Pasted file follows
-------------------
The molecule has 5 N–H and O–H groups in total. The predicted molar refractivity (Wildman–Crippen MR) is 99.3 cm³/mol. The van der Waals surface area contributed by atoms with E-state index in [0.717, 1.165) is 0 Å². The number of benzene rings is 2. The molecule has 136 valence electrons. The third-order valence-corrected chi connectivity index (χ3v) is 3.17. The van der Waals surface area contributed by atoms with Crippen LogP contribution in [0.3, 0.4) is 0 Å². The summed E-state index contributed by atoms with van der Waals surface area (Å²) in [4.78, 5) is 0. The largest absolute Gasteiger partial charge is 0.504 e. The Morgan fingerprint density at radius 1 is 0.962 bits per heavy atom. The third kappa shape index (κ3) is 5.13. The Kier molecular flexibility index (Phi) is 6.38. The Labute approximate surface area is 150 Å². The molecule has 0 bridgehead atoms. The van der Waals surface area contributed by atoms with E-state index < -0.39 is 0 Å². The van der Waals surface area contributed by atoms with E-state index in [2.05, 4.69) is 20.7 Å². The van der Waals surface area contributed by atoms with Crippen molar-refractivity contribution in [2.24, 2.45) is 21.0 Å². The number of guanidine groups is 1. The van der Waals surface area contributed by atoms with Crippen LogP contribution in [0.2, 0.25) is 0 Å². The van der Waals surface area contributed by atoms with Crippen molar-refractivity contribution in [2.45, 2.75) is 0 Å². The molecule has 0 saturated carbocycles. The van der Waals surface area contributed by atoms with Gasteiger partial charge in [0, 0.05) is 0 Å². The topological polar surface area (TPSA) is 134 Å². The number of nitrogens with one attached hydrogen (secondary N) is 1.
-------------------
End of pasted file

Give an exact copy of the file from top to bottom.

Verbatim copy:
The molecule has 5 N–H and O–H groups in total. The predicted molar refractivity (Wildman–Crippen MR) is 99.3 cm³/mol. The van der Waals surface area contributed by atoms with E-state index in [0.717, 1.165) is 0 Å². The number of benzene rings is 2. The molecule has 136 valence electrons. The third-order valence-corrected chi connectivity index (χ3v) is 3.17. The van der Waals surface area contributed by atoms with Crippen LogP contribution in [0.3, 0.4) is 0 Å². The summed E-state index contributed by atoms with van der Waals surface area (Å²) in [4.78, 5) is 0. The largest absolute Gasteiger partial charge is 0.504 e. The Morgan fingerprint density at radius 1 is 0.962 bits per heavy atom. The third kappa shape index (κ3) is 5.13. The Kier molecular flexibility index (Phi) is 6.38. The Labute approximate surface area is 150 Å². The molecule has 0 bridgehead atoms. The van der Waals surface area contributed by atoms with E-state index < -0.39 is 0 Å². The van der Waals surface area contributed by atoms with E-state index in [2.05, 4.69) is 20.7 Å². The van der Waals surface area contributed by atoms with Crippen molar-refractivity contribution in [2.24, 2.45) is 21.0 Å². The number of guanidine groups is 1. The van der Waals surface area contributed by atoms with Crippen LogP contribution in [0.2, 0.25) is 0 Å². The van der Waals surface area contributed by atoms with Crippen molar-refractivity contribution in [2.45, 2.75) is 0 Å². The molecule has 0 saturated carbocycles. The van der Waals surface area contributed by atoms with Gasteiger partial charge in [0, 0.05) is 0 Å². The topological polar surface area (TPSA) is 134 Å². The number of nitrogens with one attached hydrogen (secondary N) is 1.